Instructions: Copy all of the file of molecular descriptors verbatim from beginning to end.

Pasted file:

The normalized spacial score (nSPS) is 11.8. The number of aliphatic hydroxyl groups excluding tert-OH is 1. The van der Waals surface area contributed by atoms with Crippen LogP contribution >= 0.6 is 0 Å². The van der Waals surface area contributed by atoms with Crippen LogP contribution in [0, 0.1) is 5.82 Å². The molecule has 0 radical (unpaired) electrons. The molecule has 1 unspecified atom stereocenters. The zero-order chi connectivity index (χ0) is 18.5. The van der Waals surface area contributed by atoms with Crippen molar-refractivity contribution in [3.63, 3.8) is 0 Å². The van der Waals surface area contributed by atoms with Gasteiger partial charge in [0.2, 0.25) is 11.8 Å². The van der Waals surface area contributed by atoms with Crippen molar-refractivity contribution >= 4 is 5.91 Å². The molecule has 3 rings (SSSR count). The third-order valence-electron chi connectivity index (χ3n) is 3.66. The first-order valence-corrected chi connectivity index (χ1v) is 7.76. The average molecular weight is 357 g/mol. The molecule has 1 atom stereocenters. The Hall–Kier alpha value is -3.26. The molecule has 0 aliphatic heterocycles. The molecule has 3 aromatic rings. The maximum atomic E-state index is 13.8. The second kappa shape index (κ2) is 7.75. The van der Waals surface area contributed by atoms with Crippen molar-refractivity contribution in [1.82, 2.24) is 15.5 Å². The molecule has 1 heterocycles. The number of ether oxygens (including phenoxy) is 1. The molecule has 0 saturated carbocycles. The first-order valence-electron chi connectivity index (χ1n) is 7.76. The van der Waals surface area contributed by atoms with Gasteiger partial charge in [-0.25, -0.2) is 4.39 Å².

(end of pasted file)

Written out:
The normalized spacial score (nSPS) is 11.8. The number of aliphatic hydroxyl groups excluding tert-OH is 1. The van der Waals surface area contributed by atoms with Crippen LogP contribution >= 0.6 is 0 Å². The van der Waals surface area contributed by atoms with Crippen LogP contribution in [0, 0.1) is 5.82 Å². The molecule has 0 radical (unpaired) electrons. The molecule has 1 unspecified atom stereocenters. The zero-order chi connectivity index (χ0) is 18.5. The van der Waals surface area contributed by atoms with Crippen molar-refractivity contribution in [3.63, 3.8) is 0 Å². The van der Waals surface area contributed by atoms with Gasteiger partial charge in [0.2, 0.25) is 11.8 Å². The van der Waals surface area contributed by atoms with Crippen molar-refractivity contribution >= 4 is 5.91 Å². The molecule has 3 rings (SSSR count). The third-order valence-electron chi connectivity index (χ3n) is 3.66. The first-order valence-corrected chi connectivity index (χ1v) is 7.76. The average molecular weight is 357 g/mol. The molecule has 1 atom stereocenters. The Hall–Kier alpha value is -3.26. The molecule has 0 aliphatic heterocycles. The molecule has 3 aromatic rings. The maximum atomic E-state index is 13.8. The second kappa shape index (κ2) is 7.75. The van der Waals surface area contributed by atoms with Crippen molar-refractivity contribution in [1.82, 2.24) is 15.5 Å². The molecule has 1 heterocycles. The number of ether oxygens (including phenoxy) is 1. The molecule has 0 saturated carbocycles. The first-order valence-electron chi connectivity index (χ1n) is 7.76. The van der Waals surface area contributed by atoms with Gasteiger partial charge in [-0.25, -0.2) is 4.39 Å².